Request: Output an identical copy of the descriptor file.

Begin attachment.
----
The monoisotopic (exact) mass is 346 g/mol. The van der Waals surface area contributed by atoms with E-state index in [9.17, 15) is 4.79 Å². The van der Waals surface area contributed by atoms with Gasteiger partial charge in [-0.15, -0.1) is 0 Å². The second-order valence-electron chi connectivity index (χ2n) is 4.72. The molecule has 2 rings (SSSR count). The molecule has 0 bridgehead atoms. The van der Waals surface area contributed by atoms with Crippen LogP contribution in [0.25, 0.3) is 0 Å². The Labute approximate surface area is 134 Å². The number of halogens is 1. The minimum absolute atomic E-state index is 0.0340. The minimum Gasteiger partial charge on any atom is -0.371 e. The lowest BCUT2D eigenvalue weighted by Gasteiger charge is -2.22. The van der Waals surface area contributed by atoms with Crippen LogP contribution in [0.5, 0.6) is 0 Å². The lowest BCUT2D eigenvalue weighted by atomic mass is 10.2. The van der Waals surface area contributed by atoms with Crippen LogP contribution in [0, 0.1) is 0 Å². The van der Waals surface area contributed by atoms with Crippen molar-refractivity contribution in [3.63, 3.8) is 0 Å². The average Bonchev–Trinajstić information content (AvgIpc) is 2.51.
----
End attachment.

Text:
The monoisotopic (exact) mass is 346 g/mol. The van der Waals surface area contributed by atoms with E-state index in [9.17, 15) is 4.79 Å². The van der Waals surface area contributed by atoms with Gasteiger partial charge in [-0.15, -0.1) is 0 Å². The second-order valence-electron chi connectivity index (χ2n) is 4.72. The molecule has 2 rings (SSSR count). The molecule has 0 bridgehead atoms. The van der Waals surface area contributed by atoms with Crippen LogP contribution in [0.25, 0.3) is 0 Å². The Labute approximate surface area is 134 Å². The number of halogens is 1. The minimum absolute atomic E-state index is 0.0340. The minimum Gasteiger partial charge on any atom is -0.371 e. The lowest BCUT2D eigenvalue weighted by Gasteiger charge is -2.22. The van der Waals surface area contributed by atoms with Crippen LogP contribution in [0.5, 0.6) is 0 Å². The lowest BCUT2D eigenvalue weighted by atomic mass is 10.2. The van der Waals surface area contributed by atoms with Crippen LogP contribution in [0, 0.1) is 0 Å². The van der Waals surface area contributed by atoms with Crippen molar-refractivity contribution in [3.63, 3.8) is 0 Å². The average Bonchev–Trinajstić information content (AvgIpc) is 2.51.